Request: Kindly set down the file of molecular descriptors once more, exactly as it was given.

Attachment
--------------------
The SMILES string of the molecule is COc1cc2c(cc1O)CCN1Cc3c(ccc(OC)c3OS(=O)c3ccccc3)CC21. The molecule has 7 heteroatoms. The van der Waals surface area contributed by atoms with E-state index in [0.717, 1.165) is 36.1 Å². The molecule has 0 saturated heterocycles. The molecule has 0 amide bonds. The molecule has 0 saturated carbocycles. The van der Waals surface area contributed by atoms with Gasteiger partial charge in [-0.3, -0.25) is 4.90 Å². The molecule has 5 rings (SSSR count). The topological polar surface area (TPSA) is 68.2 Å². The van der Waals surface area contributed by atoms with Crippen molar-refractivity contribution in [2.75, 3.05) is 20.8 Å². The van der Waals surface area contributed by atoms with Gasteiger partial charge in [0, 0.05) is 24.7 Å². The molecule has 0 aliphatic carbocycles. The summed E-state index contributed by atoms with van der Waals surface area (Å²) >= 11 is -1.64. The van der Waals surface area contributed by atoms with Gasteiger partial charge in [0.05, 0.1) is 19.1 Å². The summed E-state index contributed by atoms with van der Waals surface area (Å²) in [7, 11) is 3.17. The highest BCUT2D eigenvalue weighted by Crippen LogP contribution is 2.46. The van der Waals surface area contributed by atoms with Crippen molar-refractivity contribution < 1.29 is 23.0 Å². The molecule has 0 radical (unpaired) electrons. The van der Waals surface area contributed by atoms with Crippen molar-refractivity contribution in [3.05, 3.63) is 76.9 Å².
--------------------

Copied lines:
The SMILES string of the molecule is COc1cc2c(cc1O)CCN1Cc3c(ccc(OC)c3OS(=O)c3ccccc3)CC21. The molecule has 7 heteroatoms. The van der Waals surface area contributed by atoms with E-state index in [0.717, 1.165) is 36.1 Å². The molecule has 0 saturated heterocycles. The molecule has 0 amide bonds. The molecule has 0 saturated carbocycles. The van der Waals surface area contributed by atoms with Gasteiger partial charge in [-0.3, -0.25) is 4.90 Å². The molecule has 5 rings (SSSR count). The topological polar surface area (TPSA) is 68.2 Å². The van der Waals surface area contributed by atoms with Crippen molar-refractivity contribution in [2.75, 3.05) is 20.8 Å². The van der Waals surface area contributed by atoms with Gasteiger partial charge in [0, 0.05) is 24.7 Å². The molecule has 0 aliphatic carbocycles. The summed E-state index contributed by atoms with van der Waals surface area (Å²) >= 11 is -1.64. The van der Waals surface area contributed by atoms with Gasteiger partial charge in [0.05, 0.1) is 19.1 Å². The summed E-state index contributed by atoms with van der Waals surface area (Å²) in [7, 11) is 3.17. The highest BCUT2D eigenvalue weighted by Crippen LogP contribution is 2.46. The van der Waals surface area contributed by atoms with Crippen molar-refractivity contribution < 1.29 is 23.0 Å². The molecule has 0 radical (unpaired) electrons. The van der Waals surface area contributed by atoms with Crippen molar-refractivity contribution in [3.05, 3.63) is 76.9 Å².